Solution to religious exam conflict

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By Allan Woods

A committee set up by academic council last semester to examine religious conflicts during exam time is planning to propose that students declare their faith at the start of classes.

“We’re looking at a process where the student has the ability to notify their instructor at the beginning of the term [about any conflicts],” said Dawn Little, Ryerson’s associate registrar.

Students will be able to download a form off the university’s website, declare their religion, and submit the form to their department.

The committee hopes this process will give faculty enough time to plan exams, tests or assignments around the conflicting dates, or reschedule dates for a student, Little said.

Cases will be dealt with on an individual basis and it is the student’s responsibility to notify their instructor.

“Some students have felt disenfranchised,” she said. “We’re trying to make it easier for them.”

Before the committee was formed, some students urged the university to drop Saturday exams, but Little said that option is not being considered.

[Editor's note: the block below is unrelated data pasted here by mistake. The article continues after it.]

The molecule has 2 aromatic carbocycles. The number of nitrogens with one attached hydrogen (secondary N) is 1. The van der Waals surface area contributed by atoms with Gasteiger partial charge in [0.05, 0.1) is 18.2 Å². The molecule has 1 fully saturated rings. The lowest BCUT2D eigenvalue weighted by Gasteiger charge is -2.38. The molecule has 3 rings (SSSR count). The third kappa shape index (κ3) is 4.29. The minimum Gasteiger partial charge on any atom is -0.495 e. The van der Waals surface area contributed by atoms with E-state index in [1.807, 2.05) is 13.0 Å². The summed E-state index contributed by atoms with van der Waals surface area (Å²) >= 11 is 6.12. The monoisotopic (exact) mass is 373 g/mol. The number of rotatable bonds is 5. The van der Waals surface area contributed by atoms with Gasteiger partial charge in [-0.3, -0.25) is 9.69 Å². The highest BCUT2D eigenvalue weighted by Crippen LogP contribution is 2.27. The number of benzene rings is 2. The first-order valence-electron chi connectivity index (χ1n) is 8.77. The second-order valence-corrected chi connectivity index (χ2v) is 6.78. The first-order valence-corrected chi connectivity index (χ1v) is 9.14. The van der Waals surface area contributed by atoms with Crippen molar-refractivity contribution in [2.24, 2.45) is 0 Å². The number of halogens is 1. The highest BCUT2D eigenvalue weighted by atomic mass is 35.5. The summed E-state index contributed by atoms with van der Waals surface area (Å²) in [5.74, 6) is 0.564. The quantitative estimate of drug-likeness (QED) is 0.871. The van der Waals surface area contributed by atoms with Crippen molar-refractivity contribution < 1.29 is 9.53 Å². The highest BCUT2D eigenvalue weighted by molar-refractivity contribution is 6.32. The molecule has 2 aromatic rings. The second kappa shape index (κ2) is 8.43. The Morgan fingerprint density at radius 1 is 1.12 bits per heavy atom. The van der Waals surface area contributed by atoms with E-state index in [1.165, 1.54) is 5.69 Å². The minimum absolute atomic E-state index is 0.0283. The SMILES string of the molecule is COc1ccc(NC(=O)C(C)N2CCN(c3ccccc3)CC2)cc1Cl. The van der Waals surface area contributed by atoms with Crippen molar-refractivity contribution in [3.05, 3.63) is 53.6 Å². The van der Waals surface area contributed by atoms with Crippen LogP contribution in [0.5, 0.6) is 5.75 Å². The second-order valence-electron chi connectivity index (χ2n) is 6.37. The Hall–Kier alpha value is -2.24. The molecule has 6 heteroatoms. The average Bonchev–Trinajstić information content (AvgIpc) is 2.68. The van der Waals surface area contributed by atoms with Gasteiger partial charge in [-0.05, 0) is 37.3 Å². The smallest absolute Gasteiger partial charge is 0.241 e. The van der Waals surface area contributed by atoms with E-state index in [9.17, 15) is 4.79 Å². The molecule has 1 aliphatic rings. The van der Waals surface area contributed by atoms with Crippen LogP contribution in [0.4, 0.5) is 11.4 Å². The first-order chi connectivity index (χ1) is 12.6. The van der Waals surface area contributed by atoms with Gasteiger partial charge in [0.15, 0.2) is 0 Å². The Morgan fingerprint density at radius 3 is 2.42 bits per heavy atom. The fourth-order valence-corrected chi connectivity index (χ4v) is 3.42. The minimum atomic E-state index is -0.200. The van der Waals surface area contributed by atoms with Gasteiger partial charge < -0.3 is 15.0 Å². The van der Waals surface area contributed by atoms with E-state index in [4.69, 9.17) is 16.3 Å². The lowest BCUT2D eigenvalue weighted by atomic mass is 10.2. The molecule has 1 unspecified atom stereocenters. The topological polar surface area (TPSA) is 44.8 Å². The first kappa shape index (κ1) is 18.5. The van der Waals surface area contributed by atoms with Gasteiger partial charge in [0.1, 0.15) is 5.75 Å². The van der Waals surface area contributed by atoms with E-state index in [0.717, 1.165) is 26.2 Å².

The committee hopes to have a policy finalized later this months so they can present it to an academic council meeting in April.

Ann Whiteside, a complaints officer with Ryerson’s discrimination and harassment prevention services, is setting up a calendar on her department’s website that will include the dates and holidays students may be observing.

“Faculty have to be aware so they can be proactive,” Whiteside said.

She came up with the idea for the calendar in November, around the same time as the committee was being created.

She said she has contacted companies who make multi faith calendars and will be using their dates as a guideline.

The only problem will be trying to determine what religions make it onto the calendar.

A survey was distributed several weeks ago by committee member and RyeSAC v.p. education Odelia Bay to determine how religion interfered worth academics, but only 10 responded.

Keith Alnwick, Ryerson’s registrar, said it would be a logistical nightmare if the school tried to run exams between Monday and Friday.

In November, Alnwick hinted another option may be to hold exams on Sunday as well as Saturday, angering the head of Ryerson’s Jewish Students’ Association.

Little said it is unlikely exams would run straight through the weekend because of conflict with unions, but it has not been completely ruled out.

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